We left Stonehaven on a morning too wet to explore the ruins of the old chapel on the cliffs. Closer to Aberdeen we left the A92 and took a minor road around the coast. We passed a rare breeds farm near Doonies Hill.
Major works are underway to expand the harbour in Aberdeen and piles of the of concrete blocks were by the shore. We passed the ruined St Fittick’s Church but were diverted from following the road past the lighthouse and around the point. Further on we could back-track and sat for a while watching ships waiting to enter the harbour.
Over the Bridge of Dee, we drove up the beach front and managed a walk after the rain had stopped. I found a good haul of sea glass.
After crossing the River Don, we diverted to Scotstown Moor Nature Reserve which is also known as Perwinnes Moss.
We then spent the night with friends who live in the Aberdeenshire countryside and returned to the coastal route in the morning. There is a huge new conference centre being built near Dyce and the airport. The older one is in Bridge of Don and is to be closed. Before the rain returned, we had a walk on Balmedie Beach which I remembered from my student days. It is now a country park.
Height barriers prevented us parking by Forvie National Nature Reserve or on the car parks on the banks of the River Ythan. Instead, we diverted down a B road to Collieston and Kirkton of Slain, former fishing communities. There are many caves and small coves along the shore which were used for smuggling foreign spirits in the 18th century to avoid paying taxes. There is a coastal path along to Cruden Bay. The pier was constructed in the late 19th century and renovated in the 1950s.
Sand martins were flying around, eider ducks on the water and gulls perching on the rocks. There were steps up to a viewpoint and paths round to the small harbour and café.
Before we arrived in Cruden Bay, we passed the rather impressive St James’s Church on Chapel Hill and then drove through the village to the Brit Stop at Port Erroll harbour where we celebrated our 32nd wedding anniversary.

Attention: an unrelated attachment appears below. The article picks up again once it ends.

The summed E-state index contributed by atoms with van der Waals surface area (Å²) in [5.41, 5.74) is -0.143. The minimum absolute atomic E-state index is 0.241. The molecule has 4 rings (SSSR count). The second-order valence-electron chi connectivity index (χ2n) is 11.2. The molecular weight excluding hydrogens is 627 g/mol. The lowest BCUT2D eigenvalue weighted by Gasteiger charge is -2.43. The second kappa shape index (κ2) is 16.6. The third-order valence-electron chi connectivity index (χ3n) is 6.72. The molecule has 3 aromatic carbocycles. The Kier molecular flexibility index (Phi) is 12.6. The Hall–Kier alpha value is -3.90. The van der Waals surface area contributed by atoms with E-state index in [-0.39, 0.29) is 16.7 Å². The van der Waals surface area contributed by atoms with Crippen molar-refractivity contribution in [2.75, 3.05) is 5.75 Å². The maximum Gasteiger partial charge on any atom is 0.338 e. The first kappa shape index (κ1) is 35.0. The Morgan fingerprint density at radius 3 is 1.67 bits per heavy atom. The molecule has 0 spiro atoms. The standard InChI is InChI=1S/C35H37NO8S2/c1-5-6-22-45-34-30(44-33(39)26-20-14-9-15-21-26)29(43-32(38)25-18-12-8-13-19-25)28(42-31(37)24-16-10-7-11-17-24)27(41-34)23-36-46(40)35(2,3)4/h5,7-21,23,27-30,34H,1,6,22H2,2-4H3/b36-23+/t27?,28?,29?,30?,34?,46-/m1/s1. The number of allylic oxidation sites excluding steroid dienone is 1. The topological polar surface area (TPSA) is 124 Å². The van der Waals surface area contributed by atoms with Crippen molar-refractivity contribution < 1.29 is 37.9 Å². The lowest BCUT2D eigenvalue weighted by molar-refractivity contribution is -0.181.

In the morning we had a quiet walk through woodland onto the cliffs and the ruined Slains Castle. It was built in the 16th century by the Earl of Errol, the previous old Slains Castle having been destroyed by James VI after the Earl of Errol supported a plot against him. In 1597 the Earl returned from exile and began to construct the tower house. It was extended in 1664 and again in 1836. In 1916 the 20th Earl sold it in lieu of death duties and the owner let it become ruined. The roof was removed in 1925 for the materials to be used elsewhere. Bram Stoker is said to have stayed in the castle and used it as inspiration for his Dracula story. Other famous visitors were Dr Samuel Johnson and James Boswell.
We met a few dog walkers en route. Re-joining the A90 the road continues to Peterhead. However, we had a small diversion through Boddam to the harbour and Buchan Ness Lighthouse.
On the way into Peterhead the road passes HMP & YOI Grampian. The old prison which operated from 1888 to 2013 became a museum in 2016. Peterhead prison was known as Scotland’s roughest and there were many notorious escapes and riots, some of which I remember hearing about in the news. The old prison building came into being because in the late 19th century the government decided that a harbour needed constructing on the north coast of Scotland. Peterhead was chosen and granite from a nearby quarry was to be used. A cost-cutting exercise decided that convicts would provide the labour for this breakwater. It took 78 years to build and the prisoners were transported to the quarry in a purpose-built railway, the first state-owned one in Britain. In 1956 both the quarry and railway ceased to operate.
Before we left the town, we wandered around the centre, noticing that it had as many closed shops as other towns in the UK. In the 1970s Peterhead had become an oil industry service centre and had a gas terminal but more recently many companies have left. Fishing remains important. We escaped from the town to relax in the countryside before beginning the journey home. We completed 247 miles on this leg bringing the total so far to 338.